The Bank of England Governor Mark Carney has warned businesses of the risks associated with climate change and how the instability caused by our more extreme weather is going to become more acute. At a dinner at Lloyd’s of London Carney stated that the problems posed by the climate were only going to get worse for future generations but that it was this generation of business leader’s responsibility to help prevent it.
The Governor was not simply concerned by the devastating consequences weather disasters can have on business; he also wanted to make clear that climate change could lead to disruptive legal restrictions. Carney predicted that fossil fuel businesses would be unable to sell their assets in the future due to restrictions imposed by governments fearful of climate change; such restrictions would lead to huge uncertainty in the sector. With 19% of companies in the FTSE 100 specializing in raw materials Carney believes any decline in activity in this sector would send shock waves across the market affecting insurers and investors too.
The speech comes ahead of a UN climate change summit which is to be held in Paris this year and will be attended by representatives from nearly 200 countries. It is likely that the summit will lead to new restrictions being placed upon fossil fuel consumption. However, many developing countries are taking action independently to cut down their fossil fuel consumption; for example by 2030 China aims to have non fossil fuels make up 20% of its total energy consumption whilst India announced in March that it would invest $400 million to boost it’s renewable energy reserves.
Natural resources companies depend on developing countries to get rid of their assets. With developing nations now choosing to be more green like their developed partners Carney’s warnings for the future of the fossil fuel industry are already becoming a reality in 2015.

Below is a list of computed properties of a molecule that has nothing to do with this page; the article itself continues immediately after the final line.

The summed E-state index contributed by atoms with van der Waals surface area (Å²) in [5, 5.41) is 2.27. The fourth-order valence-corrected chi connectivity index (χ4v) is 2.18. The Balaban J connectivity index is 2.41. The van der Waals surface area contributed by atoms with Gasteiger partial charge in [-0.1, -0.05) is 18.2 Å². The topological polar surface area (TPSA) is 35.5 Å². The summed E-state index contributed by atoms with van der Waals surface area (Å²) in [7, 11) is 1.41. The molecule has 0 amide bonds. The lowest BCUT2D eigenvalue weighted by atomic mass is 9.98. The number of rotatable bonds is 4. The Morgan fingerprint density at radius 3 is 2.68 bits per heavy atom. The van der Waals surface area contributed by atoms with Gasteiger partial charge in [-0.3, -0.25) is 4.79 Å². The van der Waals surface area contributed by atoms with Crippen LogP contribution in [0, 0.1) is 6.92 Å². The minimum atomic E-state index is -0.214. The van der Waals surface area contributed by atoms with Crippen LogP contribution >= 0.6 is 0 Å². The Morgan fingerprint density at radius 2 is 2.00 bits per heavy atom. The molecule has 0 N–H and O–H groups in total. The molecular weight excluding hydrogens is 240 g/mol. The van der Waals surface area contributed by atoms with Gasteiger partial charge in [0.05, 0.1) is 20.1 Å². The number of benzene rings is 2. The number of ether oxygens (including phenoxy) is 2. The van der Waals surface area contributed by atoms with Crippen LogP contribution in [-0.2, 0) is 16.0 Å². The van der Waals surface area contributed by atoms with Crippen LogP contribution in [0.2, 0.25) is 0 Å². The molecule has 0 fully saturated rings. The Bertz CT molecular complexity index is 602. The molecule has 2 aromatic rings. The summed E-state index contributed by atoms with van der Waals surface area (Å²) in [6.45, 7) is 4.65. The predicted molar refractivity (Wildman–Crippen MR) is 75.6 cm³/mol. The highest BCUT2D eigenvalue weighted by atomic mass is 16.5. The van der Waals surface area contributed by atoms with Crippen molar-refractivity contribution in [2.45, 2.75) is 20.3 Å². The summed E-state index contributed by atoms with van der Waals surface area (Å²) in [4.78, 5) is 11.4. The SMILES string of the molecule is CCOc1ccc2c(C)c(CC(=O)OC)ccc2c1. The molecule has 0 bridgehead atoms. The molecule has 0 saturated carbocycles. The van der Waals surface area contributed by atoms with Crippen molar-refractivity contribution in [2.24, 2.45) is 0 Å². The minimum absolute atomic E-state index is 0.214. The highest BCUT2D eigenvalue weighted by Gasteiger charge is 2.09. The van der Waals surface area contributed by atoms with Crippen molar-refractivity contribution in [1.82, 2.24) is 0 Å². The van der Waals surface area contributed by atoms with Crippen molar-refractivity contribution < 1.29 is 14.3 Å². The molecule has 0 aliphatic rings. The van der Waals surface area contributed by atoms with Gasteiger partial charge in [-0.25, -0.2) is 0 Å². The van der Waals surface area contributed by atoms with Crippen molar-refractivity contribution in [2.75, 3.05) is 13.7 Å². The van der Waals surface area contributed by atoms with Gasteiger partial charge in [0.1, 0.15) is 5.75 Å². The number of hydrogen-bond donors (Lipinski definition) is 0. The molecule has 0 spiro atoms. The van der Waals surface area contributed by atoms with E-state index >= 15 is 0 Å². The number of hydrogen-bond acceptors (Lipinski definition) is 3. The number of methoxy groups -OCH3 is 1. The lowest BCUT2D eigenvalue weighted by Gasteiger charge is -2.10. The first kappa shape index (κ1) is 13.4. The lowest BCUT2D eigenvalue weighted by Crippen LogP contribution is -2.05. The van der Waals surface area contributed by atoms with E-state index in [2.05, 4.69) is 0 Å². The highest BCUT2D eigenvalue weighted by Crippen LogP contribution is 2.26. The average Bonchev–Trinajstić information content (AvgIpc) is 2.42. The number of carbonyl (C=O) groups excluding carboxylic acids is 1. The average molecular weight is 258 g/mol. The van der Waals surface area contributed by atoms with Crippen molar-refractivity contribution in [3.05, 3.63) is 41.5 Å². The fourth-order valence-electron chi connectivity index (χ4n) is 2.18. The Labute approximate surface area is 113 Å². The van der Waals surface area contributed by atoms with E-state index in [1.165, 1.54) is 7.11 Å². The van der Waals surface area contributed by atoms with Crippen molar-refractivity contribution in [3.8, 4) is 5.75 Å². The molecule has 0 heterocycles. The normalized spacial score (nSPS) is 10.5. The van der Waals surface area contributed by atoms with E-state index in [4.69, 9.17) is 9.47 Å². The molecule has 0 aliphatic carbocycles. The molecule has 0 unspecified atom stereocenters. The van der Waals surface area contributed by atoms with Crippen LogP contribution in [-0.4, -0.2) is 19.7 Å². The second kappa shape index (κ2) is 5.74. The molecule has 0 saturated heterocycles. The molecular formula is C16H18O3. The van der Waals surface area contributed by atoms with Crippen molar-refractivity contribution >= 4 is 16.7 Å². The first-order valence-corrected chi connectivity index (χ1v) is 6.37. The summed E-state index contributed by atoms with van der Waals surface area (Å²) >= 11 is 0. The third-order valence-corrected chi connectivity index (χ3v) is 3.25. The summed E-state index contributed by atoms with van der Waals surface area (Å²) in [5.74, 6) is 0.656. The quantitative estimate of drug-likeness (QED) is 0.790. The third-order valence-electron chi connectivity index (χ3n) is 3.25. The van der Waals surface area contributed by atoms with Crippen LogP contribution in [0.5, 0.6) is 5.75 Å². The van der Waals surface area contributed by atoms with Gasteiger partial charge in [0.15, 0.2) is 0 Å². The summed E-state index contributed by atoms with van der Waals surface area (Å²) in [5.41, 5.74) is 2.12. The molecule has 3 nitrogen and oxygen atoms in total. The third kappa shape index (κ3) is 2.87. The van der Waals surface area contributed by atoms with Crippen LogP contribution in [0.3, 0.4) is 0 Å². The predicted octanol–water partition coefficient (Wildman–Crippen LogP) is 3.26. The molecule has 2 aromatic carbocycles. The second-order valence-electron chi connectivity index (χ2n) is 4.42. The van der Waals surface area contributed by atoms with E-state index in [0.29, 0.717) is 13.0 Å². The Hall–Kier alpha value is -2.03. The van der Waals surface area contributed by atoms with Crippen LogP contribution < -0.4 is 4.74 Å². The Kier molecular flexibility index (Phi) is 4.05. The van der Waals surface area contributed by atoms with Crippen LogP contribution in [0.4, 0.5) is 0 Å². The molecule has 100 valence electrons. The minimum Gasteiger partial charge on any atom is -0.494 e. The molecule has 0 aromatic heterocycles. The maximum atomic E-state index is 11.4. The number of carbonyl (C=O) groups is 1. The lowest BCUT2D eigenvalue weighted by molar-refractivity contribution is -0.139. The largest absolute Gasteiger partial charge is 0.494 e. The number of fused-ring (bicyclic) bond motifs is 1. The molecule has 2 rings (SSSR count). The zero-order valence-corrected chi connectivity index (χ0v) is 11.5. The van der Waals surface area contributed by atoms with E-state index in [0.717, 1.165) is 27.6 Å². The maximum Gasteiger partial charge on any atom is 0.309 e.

Mark Carney delivered the speech to leading London insurers who know all too well the lasting damage weather disasters can have on businesses with insurers often left to pick up the bill afterwards. In the UK natural disasters have in the past been few and far between but in recent years that hasn’t always been the case. The winter floods of 2014 cost insurers an eye-watering £1 billion and left 100,000 homes and businesses without power in February.
This year there is likely to be more potentially disruptive weather in the UK; rather than flooding it has been predicted that snow will cause problems for UK business continuity this winter. Although the cold weather this year is not going to be a direct consequence of climate change, it is an effect of the weather phenomenon El Nino, the difficulties it will place upon businesses might very well be a taster of what is still to come.
As the climate changes businesses need to be more prepared and vigilant when it comes to disaster recovery planning. The consequences of climate change might seem far away but in order for stability and business continuity to be assured long term planning needs to start now. As Carney suggested businesses are often inclined to plan for the short term but given the changing nature of our weather systems this attitude to disaster planning will not suffice for much longer.
Businesses need to start implementing long term disaster recovery plans that will be able to protect their most valuable assets should disaster strike in a year or decades from now. Businesses should have a plan that is ongoing, not a plan that is only put into action once disruption has occurred. For instance, a retail supplier should always being storing its most valuable stock in a space that is secure and protected from the elements. Whilst those businesses that primarily handle large volumes of data should regularly back up their information using a fixed rota system.
Each business will have to create a plan tailored to protect their greatest assets whether those assets be something tangible or not. Being disaster-ready doesn’t always seem the most cost effective option but in order for businesses to survive a world rocked by global warming it will be all too necessary.